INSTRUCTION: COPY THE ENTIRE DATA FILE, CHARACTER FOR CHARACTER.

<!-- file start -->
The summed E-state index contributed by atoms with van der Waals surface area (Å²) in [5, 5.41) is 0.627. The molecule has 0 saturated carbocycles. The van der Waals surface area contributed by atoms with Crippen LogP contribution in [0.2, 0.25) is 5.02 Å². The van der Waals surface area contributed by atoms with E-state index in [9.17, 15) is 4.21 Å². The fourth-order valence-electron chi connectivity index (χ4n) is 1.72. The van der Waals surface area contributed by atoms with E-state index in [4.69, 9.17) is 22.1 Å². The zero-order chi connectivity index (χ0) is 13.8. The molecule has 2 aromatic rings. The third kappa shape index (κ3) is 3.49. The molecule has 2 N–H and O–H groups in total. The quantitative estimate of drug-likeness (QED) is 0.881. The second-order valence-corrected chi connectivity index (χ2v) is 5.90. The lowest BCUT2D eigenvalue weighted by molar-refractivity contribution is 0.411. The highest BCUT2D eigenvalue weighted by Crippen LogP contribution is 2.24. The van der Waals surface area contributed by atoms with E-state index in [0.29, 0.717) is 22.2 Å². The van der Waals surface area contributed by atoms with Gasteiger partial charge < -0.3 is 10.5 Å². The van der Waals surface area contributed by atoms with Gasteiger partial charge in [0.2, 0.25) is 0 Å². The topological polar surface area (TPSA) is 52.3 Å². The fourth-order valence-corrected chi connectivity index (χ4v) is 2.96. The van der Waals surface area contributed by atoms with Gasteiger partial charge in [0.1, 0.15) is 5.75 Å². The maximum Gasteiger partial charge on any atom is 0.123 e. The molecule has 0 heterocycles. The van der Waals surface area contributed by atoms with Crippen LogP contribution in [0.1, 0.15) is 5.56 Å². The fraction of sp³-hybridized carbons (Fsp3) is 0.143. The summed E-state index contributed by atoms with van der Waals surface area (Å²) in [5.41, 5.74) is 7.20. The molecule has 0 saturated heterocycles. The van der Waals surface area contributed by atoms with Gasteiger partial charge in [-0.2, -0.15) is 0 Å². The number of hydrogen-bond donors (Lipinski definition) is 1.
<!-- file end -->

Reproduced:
The summed E-state index contributed by atoms with van der Waals surface area (Å²) in [5, 5.41) is 0.627. The molecule has 0 saturated carbocycles. The van der Waals surface area contributed by atoms with Crippen LogP contribution in [0.2, 0.25) is 5.02 Å². The van der Waals surface area contributed by atoms with E-state index in [9.17, 15) is 4.21 Å². The fourth-order valence-electron chi connectivity index (χ4n) is 1.72. The van der Waals surface area contributed by atoms with E-state index in [4.69, 9.17) is 22.1 Å². The zero-order chi connectivity index (χ0) is 13.8. The molecule has 2 aromatic rings. The third kappa shape index (κ3) is 3.49. The molecule has 2 N–H and O–H groups in total. The quantitative estimate of drug-likeness (QED) is 0.881. The second-order valence-corrected chi connectivity index (χ2v) is 5.90. The lowest BCUT2D eigenvalue weighted by molar-refractivity contribution is 0.411. The highest BCUT2D eigenvalue weighted by Crippen LogP contribution is 2.24. The van der Waals surface area contributed by atoms with E-state index in [0.29, 0.717) is 22.2 Å². The van der Waals surface area contributed by atoms with Gasteiger partial charge < -0.3 is 10.5 Å². The van der Waals surface area contributed by atoms with Gasteiger partial charge in [0.2, 0.25) is 0 Å². The topological polar surface area (TPSA) is 52.3 Å². The fourth-order valence-corrected chi connectivity index (χ4v) is 2.96. The van der Waals surface area contributed by atoms with Gasteiger partial charge in [0.1, 0.15) is 5.75 Å². The maximum Gasteiger partial charge on any atom is 0.123 e. The molecule has 0 heterocycles. The van der Waals surface area contributed by atoms with Crippen LogP contribution in [0.1, 0.15) is 5.56 Å². The fraction of sp³-hybridized carbons (Fsp3) is 0.143. The summed E-state index contributed by atoms with van der Waals surface area (Å²) in [5.41, 5.74) is 7.20. The molecule has 0 saturated heterocycles. The van der Waals surface area contributed by atoms with Gasteiger partial charge in [-0.2, -0.15) is 0 Å². The number of hydrogen-bond donors (Lipinski definition) is 1.